else
			display dialog "There was an error disabling clear text passwords!" buttons {"OK"}
		end if
	end if
else
	display dialog "Do you want to enable clear text passwords?" buttons {"Cancel", "Enable"} default button 2
	if the button returned of the result is "Enable" then
		do shell script "defaults write com.Apple.AppleShareClient afp_cleartext_allow -bool YES"
		set clearStatus to (do shell script "defaults read com.Apple.AppleShareClient afp_cleartext_allow") as number
		-check to make sure the change really took effect
		if clearStatus is 1 then
			display dialog "Clear text passwords have been enabled" buttons {"OK"}
		else
			display dialog "There was an error enabling clear text passwords!" buttons {"OK"}
		end if
	end if
end if
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7 Responses to “Enabling clear text passwords in Leopard with AppleScript”

  1. on 19 Nov 2007 at 6:20 pmAnthony O'Brien

    Thanks for the post, it has been very helpful.

    I am having problems with the applescript though, it comes up with Syntax errors when I try to run it.

    Do you have an application version of the script that you can email to me please.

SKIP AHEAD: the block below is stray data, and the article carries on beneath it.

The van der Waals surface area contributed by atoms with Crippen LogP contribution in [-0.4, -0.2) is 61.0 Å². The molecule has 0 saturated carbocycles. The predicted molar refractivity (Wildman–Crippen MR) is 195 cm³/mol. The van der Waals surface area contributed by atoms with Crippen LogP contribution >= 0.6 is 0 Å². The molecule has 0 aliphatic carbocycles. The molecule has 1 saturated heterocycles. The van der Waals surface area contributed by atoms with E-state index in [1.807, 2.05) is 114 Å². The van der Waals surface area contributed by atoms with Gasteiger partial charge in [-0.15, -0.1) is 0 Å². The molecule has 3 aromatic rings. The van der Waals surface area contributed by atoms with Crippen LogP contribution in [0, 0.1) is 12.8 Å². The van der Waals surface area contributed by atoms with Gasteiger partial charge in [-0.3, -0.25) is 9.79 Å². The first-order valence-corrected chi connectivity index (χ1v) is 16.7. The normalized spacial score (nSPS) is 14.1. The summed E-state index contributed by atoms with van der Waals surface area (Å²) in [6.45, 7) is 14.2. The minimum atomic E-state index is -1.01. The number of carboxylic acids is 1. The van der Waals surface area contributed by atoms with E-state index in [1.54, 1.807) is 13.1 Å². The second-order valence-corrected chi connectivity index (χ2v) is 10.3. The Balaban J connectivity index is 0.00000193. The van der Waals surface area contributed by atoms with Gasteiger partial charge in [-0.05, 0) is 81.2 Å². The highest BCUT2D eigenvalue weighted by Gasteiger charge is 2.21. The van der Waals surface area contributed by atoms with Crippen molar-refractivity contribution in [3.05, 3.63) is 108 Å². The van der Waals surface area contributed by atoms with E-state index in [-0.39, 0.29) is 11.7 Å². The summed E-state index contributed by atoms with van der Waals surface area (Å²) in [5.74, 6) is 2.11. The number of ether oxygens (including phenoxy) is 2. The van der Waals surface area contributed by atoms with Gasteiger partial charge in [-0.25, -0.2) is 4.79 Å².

Thanks,

    Anthony O’Brien

  2. on 20 Nov 2007 at 8:41 amwebmaster

    Thanks for the information. I did find that copying and pasting the script can cause some syntax errors. I’ve put a downloadable version of the script on the page right before the script.

  3. on 06 Dec 2007 at 9:04 pmcousinvinny

    I tried this and it’s not working. I think I may still have an afp connection going but I don’t know how to check for open connections in Terminal…can you help?

    Thanks,

    Cousin Vinny

  4. on 08 Dec 2007 at 3:41 pmRuss

    Thanks, this Apple Script finally helped as it worked for my Leopard client trying to connect to Tiger Xserve on 10.4.10.

    Before running this script, VPN would connect but I couldn’t connect to the LAN.

    Now looking at Tiger VPN settings to see if I can require tighter password sending…I’m assuming Leopard server inables this by default. But I’m another 6 months off from getting Leopard Server running at our school.

    Appreciate your help!

  5. on 10 Dec 2007 at 6:02 pmM Greene

    I bet this ‘tuned off’ info was in small print somewhere, but I didn’t see it…

    …that you that you did!! And even better that you knew what to do about it….

    and EVEN BETTER that you shared with us… you know, the guys that didn’t see that small print about turning off clear text PWs.

    Outstanding job, you’ve helped us a lot.

    From the middle of the great wide open desert, our little school thanks you!

    Sincerely,

    m greene

  6. on 25 Feb 2009 at 4:41 amLouis

    Thanks a lot!!

    Even better when it’s easy and simple.

    You have helped me a lot.

    Sincerely,

    Louis

  7. [...] Leopard with one very critical difference. The details about how and why are already in my post on Leopard. If you want the background information you should check out that page. This post will only deal [...]